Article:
When is too hot for a horse?
Which temperatures are too high for horses? In shadow and without?
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^^Thats a real good question. I live in Florida & it gets super hot, so I also would like to know how hot is to hot?
There is no general consensus on this as it depends on MANY factors such as:
health/age of the horse
weight of the horse
physcial fitness of the horse
whether there is a breeze or not
availibility of shade or not
color of horse
The good news is that since there is no general consensus, there is no right or wrong answer. Of course, some may try to say it is this or that temperature, but they do a disservice to the horse owner because what is too hot for one horse may not be too hot for another.
Know your horse's comfort level, and consider the area where you live and the current humidity....and go from there.
Here's my personal factors to consider:
Our horses live in a very high altitude, on top of a mountain. That is good news and bad news. Good news is that there is almost always a breeze blowing. Bad news is that because of the high altitude, the suns rays are closer, which equals hotter and an increased risk of skin cancer, especially for our gray OTTB. Hence, we use a fly/grooming spray with sunblock in it. They have no shade in the dry lot, but their grazing pastures do have shade from trees....
Our OTTB has a high baseline body temp, he is always hot/warm to the touch.....high metabolism, I suppose. He is also a dark dark gray, some parts of him are black, so he absorbs the sun's rays more than a light colored horse, which makes him feel like he is baking when you touch his fur on a sunny day. Overheating causes him to gulp his water in large amounts while in pasture, and he has had an episode of colic/severe stomach cramping from this. From observations last year(10 minutes grazing in the sun with no shade on an 86 degree day with high humidity and he was sweating and foamy all over his body)..... he does not do well in the sun/heat.
Our Belgian is fat and hairy...but she is a light chestnut. Her fur does not absorb heat as much as our OTTB....but her weight and her hair density puts her at risk of overheating and electrolyte issues as she sweats copiously in the sun on hot and high humidity days...... she does not have high metabolism, and her baseline body temp is lower than the OTTB.
Between the two, the lighter colored, fat hairy Belgian does ONLY slightly better in the heat than the dark colored, normal weight OTTB. Both only do light "work".
Neither do as well in the heat/sun, theoretically, as a normal weight, light colored, physically fit quarterhorse would.
Both our horses have stalls with two dutch doors each, and a well ventilated barn with both ends of the barn walls and one side wall equipped with sliding doors the size of the wall to improve air flow. They also have stall fans and a barn fan. Still, we would like them out in the grazing pasture with the shade trees and mountain breeze whenever possible.....and that will be a day to day decision, based on the wind, temp and humidity.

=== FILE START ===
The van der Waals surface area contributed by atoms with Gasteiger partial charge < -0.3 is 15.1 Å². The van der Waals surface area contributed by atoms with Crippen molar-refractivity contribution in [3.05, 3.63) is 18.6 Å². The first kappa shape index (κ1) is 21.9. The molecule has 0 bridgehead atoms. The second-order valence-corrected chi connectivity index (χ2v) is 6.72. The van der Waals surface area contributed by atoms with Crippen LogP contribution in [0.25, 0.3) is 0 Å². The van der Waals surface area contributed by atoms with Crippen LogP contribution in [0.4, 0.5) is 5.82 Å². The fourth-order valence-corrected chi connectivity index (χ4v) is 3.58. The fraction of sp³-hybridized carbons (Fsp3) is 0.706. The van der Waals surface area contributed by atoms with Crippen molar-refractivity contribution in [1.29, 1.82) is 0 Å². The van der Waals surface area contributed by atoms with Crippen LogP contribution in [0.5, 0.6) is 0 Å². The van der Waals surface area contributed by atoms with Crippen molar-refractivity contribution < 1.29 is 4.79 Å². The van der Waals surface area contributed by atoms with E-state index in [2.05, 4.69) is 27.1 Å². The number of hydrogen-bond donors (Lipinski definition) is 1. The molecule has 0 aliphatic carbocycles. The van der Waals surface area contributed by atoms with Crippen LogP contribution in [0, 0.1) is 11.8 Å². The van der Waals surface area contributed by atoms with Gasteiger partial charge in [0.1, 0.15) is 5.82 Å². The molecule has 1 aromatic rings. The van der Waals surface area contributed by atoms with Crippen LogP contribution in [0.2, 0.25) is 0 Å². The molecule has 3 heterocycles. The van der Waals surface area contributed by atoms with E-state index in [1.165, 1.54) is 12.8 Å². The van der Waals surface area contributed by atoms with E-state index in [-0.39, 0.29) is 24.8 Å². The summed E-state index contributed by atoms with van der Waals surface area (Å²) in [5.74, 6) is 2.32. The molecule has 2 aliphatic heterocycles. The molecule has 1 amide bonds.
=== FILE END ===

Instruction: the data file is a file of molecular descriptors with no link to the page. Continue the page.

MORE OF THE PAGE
To generalize: knowing our horses' body conditions(dark, hairy, fat, etc) and the environmental conditions they live in: they would need to come in to their stalls during the hottest part of the day more often than alot of other horses.
HSI(heat sensitivity index) should NOT take the place of knowing your horse's ability to withstand the heat. HSI is a generalization and should not be something you base your decision on. JMO!!
Here is a good general set of guidelines (assuming a healthy horse)...
A good rule of thumb when assessing how the heat will affect your workout is to measure the Heat Stress Index (HSI). If the sum of the temperature in degrees Fahrenheit plus the percent of humidity totals less than 120, all systems are “go.” If the sum is greater than 150, particularly if humidity contributes to more than half of this number, your horse’s natural cooling mechanisms will be compromised. You should consider lowering the intensity of your workout, shortening the length of time, or riding later in the day. If the HSI is greater than 180, a horse cannot regulate his core body temperature naturally, so he should not be forced to work. For instance, if it is 100 degrees with 80 percent humidity, leave your horse in a shaded paddock with plenty of cool, clean drinking water and go have a cold drink yourself.
So a hot day in spring can be more dangerous that a hotter day in late summer.
I had a dog lose it on the trail once when we had one of those hot May days - staggering & falling until we got to a puddle & he could flop down in it and cool off. It was hot for May (and the leaves aren't out yet so little shade) but no warmer than a normal July day.
I've owned a Belgian/TB/QH cross that would.not.work. when it was hot! Guess he decided for himself when it was too warm for him!
yeah, one rider tried to "force" him to work once..... he just completely ignored the rider... now we've moved to a colder climate, and he's SO much more happy here!! Some horses just can't live in some climates... he was always sick and here he hasn't had one health problem!
We just go by whether or not the horse is soaked with sweat just from being in the field. If they aren't mostly covered in sweat, they get ridden. I normally don't ride if it's over 85-90 because I'm too uncomfortable; our horses are normally fine with it, but I'm not, haha.
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